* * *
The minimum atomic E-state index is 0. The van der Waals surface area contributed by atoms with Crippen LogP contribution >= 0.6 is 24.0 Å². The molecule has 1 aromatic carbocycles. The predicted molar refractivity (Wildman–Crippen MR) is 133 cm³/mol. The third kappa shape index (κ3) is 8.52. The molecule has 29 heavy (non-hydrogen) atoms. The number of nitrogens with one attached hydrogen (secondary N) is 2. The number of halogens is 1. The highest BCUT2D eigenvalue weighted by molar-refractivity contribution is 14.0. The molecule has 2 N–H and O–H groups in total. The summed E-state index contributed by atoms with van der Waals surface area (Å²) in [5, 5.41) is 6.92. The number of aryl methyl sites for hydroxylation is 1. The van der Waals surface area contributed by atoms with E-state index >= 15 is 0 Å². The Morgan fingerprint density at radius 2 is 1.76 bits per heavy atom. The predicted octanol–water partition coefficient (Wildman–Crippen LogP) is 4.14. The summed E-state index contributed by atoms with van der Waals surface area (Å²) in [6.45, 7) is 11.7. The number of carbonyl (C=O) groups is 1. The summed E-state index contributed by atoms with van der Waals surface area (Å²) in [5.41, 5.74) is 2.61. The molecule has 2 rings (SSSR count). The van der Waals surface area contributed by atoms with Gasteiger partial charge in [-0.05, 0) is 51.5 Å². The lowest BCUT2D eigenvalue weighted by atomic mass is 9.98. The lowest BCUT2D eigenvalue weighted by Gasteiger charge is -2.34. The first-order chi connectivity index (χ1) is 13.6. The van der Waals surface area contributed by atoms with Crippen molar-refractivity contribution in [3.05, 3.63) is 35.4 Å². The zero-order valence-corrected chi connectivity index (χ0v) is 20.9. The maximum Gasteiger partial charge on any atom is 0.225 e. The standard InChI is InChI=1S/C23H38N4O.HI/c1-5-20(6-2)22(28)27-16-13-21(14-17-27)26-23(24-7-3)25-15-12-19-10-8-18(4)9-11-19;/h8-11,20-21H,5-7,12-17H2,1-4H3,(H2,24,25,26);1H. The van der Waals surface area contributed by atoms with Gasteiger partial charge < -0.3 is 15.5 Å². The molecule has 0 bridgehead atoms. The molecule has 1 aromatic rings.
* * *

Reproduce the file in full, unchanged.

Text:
The minimum atomic E-state index is 0. The van der Waals surface area contributed by atoms with Crippen LogP contribution >= 0.6 is 24.0 Å². The molecule has 1 aromatic carbocycles. The predicted molar refractivity (Wildman–Crippen MR) is 133 cm³/mol. The third kappa shape index (κ3) is 8.52. The molecule has 29 heavy (non-hydrogen) atoms. The number of nitrogens with one attached hydrogen (secondary N) is 2. The number of halogens is 1. The highest BCUT2D eigenvalue weighted by molar-refractivity contribution is 14.0. The molecule has 2 N–H and O–H groups in total. The summed E-state index contributed by atoms with van der Waals surface area (Å²) in [5, 5.41) is 6.92. The number of aryl methyl sites for hydroxylation is 1. The van der Waals surface area contributed by atoms with E-state index >= 15 is 0 Å². The Morgan fingerprint density at radius 2 is 1.76 bits per heavy atom. The predicted octanol–water partition coefficient (Wildman–Crippen LogP) is 4.14. The summed E-state index contributed by atoms with van der Waals surface area (Å²) in [6.45, 7) is 11.7. The number of carbonyl (C=O) groups is 1. The summed E-state index contributed by atoms with van der Waals surface area (Å²) in [5.41, 5.74) is 2.61. The molecule has 2 rings (SSSR count). The van der Waals surface area contributed by atoms with Gasteiger partial charge in [-0.05, 0) is 51.5 Å². The lowest BCUT2D eigenvalue weighted by atomic mass is 9.98. The lowest BCUT2D eigenvalue weighted by Gasteiger charge is -2.34. The first-order chi connectivity index (χ1) is 13.6. The van der Waals surface area contributed by atoms with Crippen molar-refractivity contribution in [3.05, 3.63) is 35.4 Å². The zero-order valence-corrected chi connectivity index (χ0v) is 20.9. The maximum Gasteiger partial charge on any atom is 0.225 e. The standard InChI is InChI=1S/C23H38N4O.HI/c1-5-20(6-2)22(28)27-16-13-21(14-17-27)26-23(24-7-3)25-15-12-19-10-8-18(4)9-11-19;/h8-11,20-21H,5-7,12-17H2,1-4H3,(H2,24,25,26);1H. The van der Waals surface area contributed by atoms with Gasteiger partial charge < -0.3 is 15.5 Å². The molecule has 0 bridgehead atoms. The molecule has 1 aromatic rings.